Longtime St. John Valley Times icon Don Levesque has retired after more than 25 years at the newspaper. Levesque held almost every position at the newspaper, from ad salesperson to business manager and from managing editor to publisher.
As publisher, Levesque advocated for the Valley as a unique cultural asset to the state and the world. His work in promoting Franco-American and Acadian culture will always be remembered, as will his commitment to the truth and to serving his community.
Levesque joined the St. John Valley Times in 1985, hired as an advertising sales representative by then-Publisher Barry Stokes. He was named advertising manager then general manager shortly thereafter, in addition to selling ads throughout the Valley. Levesque became a reporter-photographer in 1988 and, during the same year, was named managing editor in addition to his duties as general manager and reporting from the greater Madawaska area.
Levesque was named publisher/editor in 1996 when ill health forced then-Publisher/Editor Emery “Legs” Labbe to step down. Labbe had been publisher for 10 years.
Publishers prior to Labbe were Barry Stokes, 1980-1986; Forrest Rahrig, 1971-1980; and founder Joe Falter, 1957-1971.
Levesque continues to contribute his popular weekly column “Mon 5 cents” to the Valley Times and is now working toward bringing a successful World Acadian Congress to the Valley in 2014. He also offers his time to the Levesque Association and Le Club Francais.
Tessie Dubois stepped into the publisher position in January, bringing fresh ideas and an equally strong commitment to the St. John Valley Times.
Dubois has worked for newspapers in New Hampshire, New York and Maine, including the St. John Valley Times where 20 years ago she had been recruited by Labbe to work as a reporter for Levesque. More recently, she attained her MBA in Organizational Management in 2007. Upon her decision to move back to Maine, she worked as a Research and Development Specialist at Northern Maine Development Commission before deciding to rejoin the St. John Valley Times.
Since that time, General Assignment Reporter Tory Bonenfant of Verret, New Brunswick has joined the St. John Valley Times team just as new, state-of-the-art computers replaced the majority of computers at the Times, bringing the paper forward 10 years in technology.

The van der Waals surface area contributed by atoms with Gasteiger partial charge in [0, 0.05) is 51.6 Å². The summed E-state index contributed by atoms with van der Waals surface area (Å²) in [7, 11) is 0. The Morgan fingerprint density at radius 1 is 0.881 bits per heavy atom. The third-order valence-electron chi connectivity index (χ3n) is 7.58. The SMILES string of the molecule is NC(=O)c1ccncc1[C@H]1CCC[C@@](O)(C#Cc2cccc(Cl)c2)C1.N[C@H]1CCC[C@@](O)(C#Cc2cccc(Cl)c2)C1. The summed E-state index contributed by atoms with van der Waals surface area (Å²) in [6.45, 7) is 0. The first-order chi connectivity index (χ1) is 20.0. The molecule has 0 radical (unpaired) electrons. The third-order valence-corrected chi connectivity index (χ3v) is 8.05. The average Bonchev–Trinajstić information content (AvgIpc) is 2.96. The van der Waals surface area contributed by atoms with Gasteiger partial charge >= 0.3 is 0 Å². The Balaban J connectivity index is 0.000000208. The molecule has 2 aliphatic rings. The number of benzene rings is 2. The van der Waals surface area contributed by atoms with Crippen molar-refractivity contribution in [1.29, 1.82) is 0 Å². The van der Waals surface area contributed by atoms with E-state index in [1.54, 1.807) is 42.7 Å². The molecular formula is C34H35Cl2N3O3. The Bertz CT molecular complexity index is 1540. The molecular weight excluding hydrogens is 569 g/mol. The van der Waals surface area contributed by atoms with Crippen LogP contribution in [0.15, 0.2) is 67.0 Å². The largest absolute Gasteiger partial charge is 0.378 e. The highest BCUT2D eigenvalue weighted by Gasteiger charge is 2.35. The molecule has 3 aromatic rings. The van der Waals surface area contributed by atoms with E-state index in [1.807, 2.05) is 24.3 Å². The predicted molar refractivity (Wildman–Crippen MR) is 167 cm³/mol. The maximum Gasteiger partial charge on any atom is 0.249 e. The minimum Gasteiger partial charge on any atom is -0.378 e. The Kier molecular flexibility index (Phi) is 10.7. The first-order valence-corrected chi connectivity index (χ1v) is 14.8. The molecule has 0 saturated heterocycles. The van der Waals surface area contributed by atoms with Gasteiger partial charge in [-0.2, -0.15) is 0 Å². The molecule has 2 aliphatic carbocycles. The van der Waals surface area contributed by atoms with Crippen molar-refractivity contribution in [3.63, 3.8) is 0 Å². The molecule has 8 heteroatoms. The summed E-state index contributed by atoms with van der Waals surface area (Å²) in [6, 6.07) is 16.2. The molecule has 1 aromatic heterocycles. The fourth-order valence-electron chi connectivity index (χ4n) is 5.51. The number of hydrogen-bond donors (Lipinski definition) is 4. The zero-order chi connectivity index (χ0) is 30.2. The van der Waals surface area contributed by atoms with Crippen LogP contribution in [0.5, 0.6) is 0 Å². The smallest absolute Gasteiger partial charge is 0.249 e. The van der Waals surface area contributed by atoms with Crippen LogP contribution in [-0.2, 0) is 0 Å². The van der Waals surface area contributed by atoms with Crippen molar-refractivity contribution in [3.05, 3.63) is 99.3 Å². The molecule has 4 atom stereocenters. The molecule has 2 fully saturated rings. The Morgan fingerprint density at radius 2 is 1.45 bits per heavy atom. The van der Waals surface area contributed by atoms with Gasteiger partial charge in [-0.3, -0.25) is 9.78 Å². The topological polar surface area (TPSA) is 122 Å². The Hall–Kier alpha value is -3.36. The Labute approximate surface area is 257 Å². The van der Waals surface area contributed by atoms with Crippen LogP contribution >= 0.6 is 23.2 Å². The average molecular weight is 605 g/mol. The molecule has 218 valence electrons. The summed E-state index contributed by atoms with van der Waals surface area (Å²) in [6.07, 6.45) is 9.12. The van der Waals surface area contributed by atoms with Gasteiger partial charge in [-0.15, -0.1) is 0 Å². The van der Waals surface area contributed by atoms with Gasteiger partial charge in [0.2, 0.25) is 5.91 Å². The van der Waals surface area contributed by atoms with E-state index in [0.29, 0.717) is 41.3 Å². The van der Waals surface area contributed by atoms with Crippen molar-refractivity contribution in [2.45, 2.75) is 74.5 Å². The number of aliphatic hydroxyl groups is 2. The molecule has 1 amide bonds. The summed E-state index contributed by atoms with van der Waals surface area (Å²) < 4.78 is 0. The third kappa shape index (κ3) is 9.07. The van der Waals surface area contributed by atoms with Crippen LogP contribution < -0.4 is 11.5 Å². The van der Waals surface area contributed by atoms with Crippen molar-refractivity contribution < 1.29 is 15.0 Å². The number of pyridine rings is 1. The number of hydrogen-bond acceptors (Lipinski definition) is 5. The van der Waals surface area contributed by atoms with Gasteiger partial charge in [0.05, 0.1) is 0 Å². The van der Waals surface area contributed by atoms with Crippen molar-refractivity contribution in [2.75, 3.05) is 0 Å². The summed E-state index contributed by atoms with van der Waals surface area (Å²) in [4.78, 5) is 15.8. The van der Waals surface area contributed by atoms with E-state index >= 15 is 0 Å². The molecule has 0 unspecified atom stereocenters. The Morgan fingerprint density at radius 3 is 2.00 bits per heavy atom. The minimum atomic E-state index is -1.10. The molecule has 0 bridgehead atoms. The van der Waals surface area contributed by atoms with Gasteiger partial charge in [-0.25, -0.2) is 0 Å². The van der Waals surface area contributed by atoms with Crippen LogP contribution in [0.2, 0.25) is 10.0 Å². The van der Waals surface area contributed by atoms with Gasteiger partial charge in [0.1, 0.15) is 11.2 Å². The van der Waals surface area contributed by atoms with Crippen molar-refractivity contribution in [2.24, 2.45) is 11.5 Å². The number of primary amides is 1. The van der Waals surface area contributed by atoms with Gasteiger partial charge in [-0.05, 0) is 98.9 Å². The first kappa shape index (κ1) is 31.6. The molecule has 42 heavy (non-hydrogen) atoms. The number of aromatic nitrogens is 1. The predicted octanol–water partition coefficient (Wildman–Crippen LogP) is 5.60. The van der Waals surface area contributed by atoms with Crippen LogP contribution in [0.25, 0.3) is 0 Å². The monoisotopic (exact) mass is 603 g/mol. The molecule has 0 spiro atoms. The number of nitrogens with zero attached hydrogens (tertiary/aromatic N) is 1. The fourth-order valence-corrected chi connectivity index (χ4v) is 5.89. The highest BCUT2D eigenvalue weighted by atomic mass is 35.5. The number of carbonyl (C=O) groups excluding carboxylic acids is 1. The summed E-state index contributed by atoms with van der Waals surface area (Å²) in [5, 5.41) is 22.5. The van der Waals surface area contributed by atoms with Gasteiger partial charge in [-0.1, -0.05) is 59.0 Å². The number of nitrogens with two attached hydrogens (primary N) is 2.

Glenn Turner, who has held a variety of management and editorial positions at the Central Maine Morning Sentinel and Kennebec Journal over the past 37 years, has taken advantage of a termination officer and will leave March 31.
So will Justin Ellis, the host of NXT: The Next Generation blog at the Press Herald.
“The plan and its timing afford me a chance to explore new opportunities,” Turner wrote in an e-mail to his colleagues on Monday. “Personally and professionally, I believe this is the right thing to do. But don’t think I won’t miss you all.”
Turner’s latest assignment was special sections editor for the two dailies. He also served as president of the Maine Press Association in 1992-93.
Maine Today Media had previously announced several cutbacks at all three of its daily newspapers – the Portland Press Herald, Kennebec Journal and Central Maine Morning Sentinel – in order to trim expenses.
Ellis, who has been with the Portland paper since 2003, made his announcement on March 17.
Referring to Maine Today Media’s announcement last month that another round of staff reductions was looming, Ellis said that since the company was looking for “willing bodies (to accept a buyout), I volunteered.”
“Even though I’ll be sticking around Press Herald Plaza till the end of the month, I wanted to drop the news first before anyone else got around to it.”
Although Ellis wrote that the NXT desk “will likely close its doors,” no announcement from MTM was made about the future of the blog.
Ellis presented a social networking workshop at the 2009 Maine Press Association Fall Conference.
The conservative government watchdog group Maine Heritage Policy Center joined the Maine Civil Liberties Union for an outdoor press conference in celebration of Sunshine Week, a national initiative to emphasize transparent government and freedom of information. Other participants included the Maine Press Association and Republican and Democratic lawmakers.
“I don’t want the general public to ever get the impression that these bills are ‘media and press-related only,'” said Mike Lange, executive director of the Maine Press Association. “I think we have to realize that I have the same rights to go into my town office and ask for a copy of the town manager’s contract as my 85-year-old neighbor. This is a peoples’ bill.”
Ann Mostue covered the press conference for MPBN.
Bangor Daily News assistant sports editor Pete Warner has received the Maine Sportswriter of the Year for the fourth time by the National Sportscasters and Sportswriters Association.
Warner, 48, has worked on the BDN sports staff since 1979 and serves a dual role as a writer and editor.
Warner is primarily responsible for college coverage, concentrating on football, women’s basketball and baseball, but he also writes about a variety of other sports at different levels.
“Pete’s versatility, work ethic and high level of professionalism are qualities all aspiring journalists should follow,” sports editor Joe McLaughlin said. “He consistently turns in quality stories and the number of duties he can handle in this changing business is impressive.”
Warner, a 1980 graduate of Bangor High School and a 1986 University of Maine alumnus with a B.A. in journalism, also coordinates the NEWS’ coverage of college sports.
Past BDN winners include Ernie Clark, Mike Dowd, John Holyoke, Larry Mahoney and Andrew Neff.